Dana C. Brothers
The John Howard Society of Newfoundland


The terms drug-related and alcohol-related crime are commonly used by the general public, policy makers, politicians, corrections staff and the media to describe crimes that are believed to be caused by the consumption of illicit drugs and/or alcohol. Underlying these terms is an assumption that the use of such substances actually causes criminal behavior. This assumption is significant because it influences both drug and corrections policy in Canada. However, effective policy is based on evidence, not assumptions. Empirical research is finding that the relationship between substance abuse and crime is “…complex and recursive” (McBride and McCoy 1993:257) and that “…for the majority of drug using offenders, criminal behavior preceded use of illicit drugs though initiation into drug use increases their level of involvement in crime” (Newcombe 2002:3).

The purpose of this article is to answer the following questions: What does empirical research tell us about the relationship between substance abuse and crime? And, are our current policies informed by this evidence? This article begins by presenting several reasons to question the assumption that drugs cause crime, starting with personal observations taken from the author’s work as a clinician in a community corrections rehabilitation program in Newfoundland. The second part reviews existing research on the relationship between drugs, alcohol and crime. Several possible explanations for the high correlation between substance abuse and criminal behavior are discussed. The third section explores the question: Are we using evidence to guide policy? In this section, drug and corrections policies in Canada are evaluated based on their effects on crime rates. This leads to a further set of questions: If drug use is not causing crime in the ways we assume, are our current drug and corrections policies really effective in lowering crime rates? And, could the strict prohibition of certain drugs be a contributing factor to crime in Canada? Finally, this article concludes by offering some suggestions for developing sound, evidence-based drug and corrections policy in Canada.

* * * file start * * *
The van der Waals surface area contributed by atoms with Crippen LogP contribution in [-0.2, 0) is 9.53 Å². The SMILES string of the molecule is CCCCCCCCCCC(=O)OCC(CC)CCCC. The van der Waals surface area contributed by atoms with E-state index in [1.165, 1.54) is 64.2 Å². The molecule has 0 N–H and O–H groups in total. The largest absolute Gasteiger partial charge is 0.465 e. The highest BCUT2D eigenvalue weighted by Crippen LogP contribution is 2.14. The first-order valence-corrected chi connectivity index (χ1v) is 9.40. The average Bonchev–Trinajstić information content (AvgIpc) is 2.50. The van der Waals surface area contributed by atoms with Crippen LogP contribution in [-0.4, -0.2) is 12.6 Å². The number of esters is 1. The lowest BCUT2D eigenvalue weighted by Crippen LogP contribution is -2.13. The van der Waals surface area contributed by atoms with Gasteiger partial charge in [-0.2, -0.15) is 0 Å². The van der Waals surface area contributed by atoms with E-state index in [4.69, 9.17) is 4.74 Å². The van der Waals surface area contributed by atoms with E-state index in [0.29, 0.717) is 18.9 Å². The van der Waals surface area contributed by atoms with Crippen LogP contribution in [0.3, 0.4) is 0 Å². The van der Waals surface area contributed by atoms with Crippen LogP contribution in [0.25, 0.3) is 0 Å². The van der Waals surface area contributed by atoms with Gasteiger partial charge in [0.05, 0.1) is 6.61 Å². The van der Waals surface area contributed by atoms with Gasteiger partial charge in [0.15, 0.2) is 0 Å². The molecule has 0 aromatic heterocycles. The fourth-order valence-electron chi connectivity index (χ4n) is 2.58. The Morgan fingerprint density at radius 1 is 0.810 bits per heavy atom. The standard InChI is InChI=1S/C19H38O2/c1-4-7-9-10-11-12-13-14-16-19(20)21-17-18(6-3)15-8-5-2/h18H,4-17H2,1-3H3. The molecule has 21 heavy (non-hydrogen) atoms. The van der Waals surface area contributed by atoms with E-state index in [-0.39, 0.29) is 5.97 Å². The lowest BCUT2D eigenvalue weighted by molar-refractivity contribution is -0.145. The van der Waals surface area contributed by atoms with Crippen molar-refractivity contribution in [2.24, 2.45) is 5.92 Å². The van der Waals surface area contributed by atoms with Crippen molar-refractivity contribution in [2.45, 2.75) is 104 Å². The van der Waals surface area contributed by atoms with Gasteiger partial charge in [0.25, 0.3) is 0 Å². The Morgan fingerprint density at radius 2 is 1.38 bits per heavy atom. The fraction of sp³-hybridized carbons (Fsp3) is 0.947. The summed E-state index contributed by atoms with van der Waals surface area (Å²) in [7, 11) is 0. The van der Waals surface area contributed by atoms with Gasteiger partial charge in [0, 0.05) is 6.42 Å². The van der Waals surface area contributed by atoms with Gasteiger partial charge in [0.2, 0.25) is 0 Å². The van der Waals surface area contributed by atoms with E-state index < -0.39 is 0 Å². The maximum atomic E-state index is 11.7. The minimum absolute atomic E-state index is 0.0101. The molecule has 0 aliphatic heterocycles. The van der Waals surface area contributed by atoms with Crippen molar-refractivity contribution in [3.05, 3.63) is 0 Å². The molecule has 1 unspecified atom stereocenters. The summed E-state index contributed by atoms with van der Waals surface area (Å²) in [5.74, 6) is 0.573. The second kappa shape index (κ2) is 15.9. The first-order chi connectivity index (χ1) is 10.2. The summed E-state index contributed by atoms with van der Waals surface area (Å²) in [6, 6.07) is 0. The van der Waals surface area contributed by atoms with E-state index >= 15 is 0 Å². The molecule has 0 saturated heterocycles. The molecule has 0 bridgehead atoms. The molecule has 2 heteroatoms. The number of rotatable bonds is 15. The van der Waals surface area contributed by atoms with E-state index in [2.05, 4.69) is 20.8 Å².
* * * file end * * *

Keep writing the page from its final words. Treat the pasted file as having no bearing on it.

Clinical Observations

Many assumptions that are not based on reason or fact exist because we have beliefs that are so entrenched in our culture that we are not even consciously aware of their existence. When I completed my education and training as a social worker, I accepted the assumption that the use of illicit substances causes criminal behavior. I first began to question the assumption of a causal link between substance abuse and crime while attending a presentation by Dr. James Bonta, of the Solicitor General’s Office of Canada, on what the research was beginning to tell him and his colleagues about the main predictors of future criminal behavior. The data they compiled indicates that offenders who had a previous history of criminal behavior, had peer and family support for criminal activity, held “anti-social” beliefs and attitudes and demonstrated “anti-social” personality traits had the highest rates of recidivism. Their research also indicated that programs that focused on shifting pro-criminal attitudes and associates and coping with anti-social personality traits had the greatest success in lowering recidivism. Before learning of this research I believed, as did many of my colleagues, that programs that focused on increasing employment and reducing substance abuse would assist my clients in avoiding future criminal behavior.